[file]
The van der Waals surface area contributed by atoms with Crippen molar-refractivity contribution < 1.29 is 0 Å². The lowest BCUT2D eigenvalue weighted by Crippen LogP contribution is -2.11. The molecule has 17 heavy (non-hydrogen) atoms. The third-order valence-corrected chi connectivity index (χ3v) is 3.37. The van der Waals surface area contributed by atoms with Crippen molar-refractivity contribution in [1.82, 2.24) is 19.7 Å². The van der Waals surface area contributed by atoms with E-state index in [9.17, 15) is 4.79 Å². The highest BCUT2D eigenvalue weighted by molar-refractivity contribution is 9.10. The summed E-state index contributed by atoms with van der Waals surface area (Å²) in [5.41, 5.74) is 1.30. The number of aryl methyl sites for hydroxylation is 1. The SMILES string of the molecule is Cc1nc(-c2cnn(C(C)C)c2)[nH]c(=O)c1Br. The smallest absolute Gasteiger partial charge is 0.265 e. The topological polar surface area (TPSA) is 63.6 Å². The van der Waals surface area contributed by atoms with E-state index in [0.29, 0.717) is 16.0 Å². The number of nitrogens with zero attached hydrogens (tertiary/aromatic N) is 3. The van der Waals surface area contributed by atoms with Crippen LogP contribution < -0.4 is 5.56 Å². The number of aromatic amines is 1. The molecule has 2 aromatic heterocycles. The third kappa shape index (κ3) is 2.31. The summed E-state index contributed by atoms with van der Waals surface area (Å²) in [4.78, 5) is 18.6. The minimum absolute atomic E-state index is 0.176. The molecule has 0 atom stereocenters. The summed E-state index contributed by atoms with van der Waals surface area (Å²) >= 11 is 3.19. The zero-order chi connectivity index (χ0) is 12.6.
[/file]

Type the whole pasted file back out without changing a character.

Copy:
The van der Waals surface area contributed by atoms with Crippen molar-refractivity contribution < 1.29 is 0 Å². The lowest BCUT2D eigenvalue weighted by Crippen LogP contribution is -2.11. The molecule has 17 heavy (non-hydrogen) atoms. The third-order valence-corrected chi connectivity index (χ3v) is 3.37. The van der Waals surface area contributed by atoms with Crippen molar-refractivity contribution in [1.82, 2.24) is 19.7 Å². The van der Waals surface area contributed by atoms with E-state index in [9.17, 15) is 4.79 Å². The highest BCUT2D eigenvalue weighted by molar-refractivity contribution is 9.10. The summed E-state index contributed by atoms with van der Waals surface area (Å²) in [5.41, 5.74) is 1.30. The number of aryl methyl sites for hydroxylation is 1. The SMILES string of the molecule is Cc1nc(-c2cnn(C(C)C)c2)[nH]c(=O)c1Br. The smallest absolute Gasteiger partial charge is 0.265 e. The topological polar surface area (TPSA) is 63.6 Å². The van der Waals surface area contributed by atoms with E-state index in [0.29, 0.717) is 16.0 Å². The number of nitrogens with zero attached hydrogens (tertiary/aromatic N) is 3. The van der Waals surface area contributed by atoms with Crippen LogP contribution < -0.4 is 5.56 Å². The number of aromatic amines is 1. The molecule has 2 aromatic heterocycles. The third kappa shape index (κ3) is 2.31. The summed E-state index contributed by atoms with van der Waals surface area (Å²) in [4.78, 5) is 18.6. The minimum absolute atomic E-state index is 0.176. The molecule has 0 atom stereocenters. The summed E-state index contributed by atoms with van der Waals surface area (Å²) >= 11 is 3.19. The zero-order chi connectivity index (χ0) is 12.6.